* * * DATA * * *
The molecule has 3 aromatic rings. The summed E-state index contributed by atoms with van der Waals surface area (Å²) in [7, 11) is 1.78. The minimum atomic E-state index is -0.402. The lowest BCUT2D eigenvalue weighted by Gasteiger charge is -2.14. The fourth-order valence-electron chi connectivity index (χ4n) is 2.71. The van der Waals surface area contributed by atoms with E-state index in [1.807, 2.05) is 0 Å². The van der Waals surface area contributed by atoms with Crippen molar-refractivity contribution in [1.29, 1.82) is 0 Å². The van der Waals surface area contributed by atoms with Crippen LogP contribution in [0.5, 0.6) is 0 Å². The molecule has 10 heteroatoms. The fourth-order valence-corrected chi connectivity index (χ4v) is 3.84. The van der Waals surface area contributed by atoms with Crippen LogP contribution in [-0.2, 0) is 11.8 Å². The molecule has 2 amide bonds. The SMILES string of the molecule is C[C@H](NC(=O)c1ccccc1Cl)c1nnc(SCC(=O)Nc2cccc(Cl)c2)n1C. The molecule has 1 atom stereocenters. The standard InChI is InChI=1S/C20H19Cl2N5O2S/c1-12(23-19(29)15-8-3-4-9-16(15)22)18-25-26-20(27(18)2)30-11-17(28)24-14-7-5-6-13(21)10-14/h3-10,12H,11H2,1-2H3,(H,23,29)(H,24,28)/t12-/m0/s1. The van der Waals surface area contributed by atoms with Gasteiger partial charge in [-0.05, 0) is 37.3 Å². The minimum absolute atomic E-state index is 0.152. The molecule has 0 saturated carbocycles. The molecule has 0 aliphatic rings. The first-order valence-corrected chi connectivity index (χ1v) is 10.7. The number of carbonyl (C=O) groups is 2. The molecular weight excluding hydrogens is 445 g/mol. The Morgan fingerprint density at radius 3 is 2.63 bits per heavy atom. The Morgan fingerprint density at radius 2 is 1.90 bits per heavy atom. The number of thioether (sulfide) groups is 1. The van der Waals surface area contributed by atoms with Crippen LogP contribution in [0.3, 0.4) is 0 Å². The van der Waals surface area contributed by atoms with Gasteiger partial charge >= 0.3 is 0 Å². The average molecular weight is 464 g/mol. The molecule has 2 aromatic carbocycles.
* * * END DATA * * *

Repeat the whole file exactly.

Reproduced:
The molecule has 3 aromatic rings. The summed E-state index contributed by atoms with van der Waals surface area (Å²) in [7, 11) is 1.78. The minimum atomic E-state index is -0.402. The lowest BCUT2D eigenvalue weighted by Gasteiger charge is -2.14. The fourth-order valence-electron chi connectivity index (χ4n) is 2.71. The van der Waals surface area contributed by atoms with E-state index in [1.807, 2.05) is 0 Å². The van der Waals surface area contributed by atoms with Crippen molar-refractivity contribution in [1.29, 1.82) is 0 Å². The van der Waals surface area contributed by atoms with Crippen LogP contribution in [0.5, 0.6) is 0 Å². The molecule has 10 heteroatoms. The fourth-order valence-corrected chi connectivity index (χ4v) is 3.84. The van der Waals surface area contributed by atoms with Crippen LogP contribution in [-0.2, 0) is 11.8 Å². The molecule has 2 amide bonds. The SMILES string of the molecule is C[C@H](NC(=O)c1ccccc1Cl)c1nnc(SCC(=O)Nc2cccc(Cl)c2)n1C. The molecule has 1 atom stereocenters. The standard InChI is InChI=1S/C20H19Cl2N5O2S/c1-12(23-19(29)15-8-3-4-9-16(15)22)18-25-26-20(27(18)2)30-11-17(28)24-14-7-5-6-13(21)10-14/h3-10,12H,11H2,1-2H3,(H,23,29)(H,24,28)/t12-/m0/s1. The van der Waals surface area contributed by atoms with Gasteiger partial charge in [-0.05, 0) is 37.3 Å². The minimum absolute atomic E-state index is 0.152. The molecule has 0 saturated carbocycles. The molecule has 0 aliphatic rings. The first-order valence-corrected chi connectivity index (χ1v) is 10.7. The number of carbonyl (C=O) groups is 2. The molecular weight excluding hydrogens is 445 g/mol. The Morgan fingerprint density at radius 3 is 2.63 bits per heavy atom. The Morgan fingerprint density at radius 2 is 1.90 bits per heavy atom. The number of thioether (sulfide) groups is 1. The van der Waals surface area contributed by atoms with Crippen LogP contribution in [0.3, 0.4) is 0 Å². The van der Waals surface area contributed by atoms with Gasteiger partial charge >= 0.3 is 0 Å². The average molecular weight is 464 g/mol. The molecule has 2 aromatic carbocycles.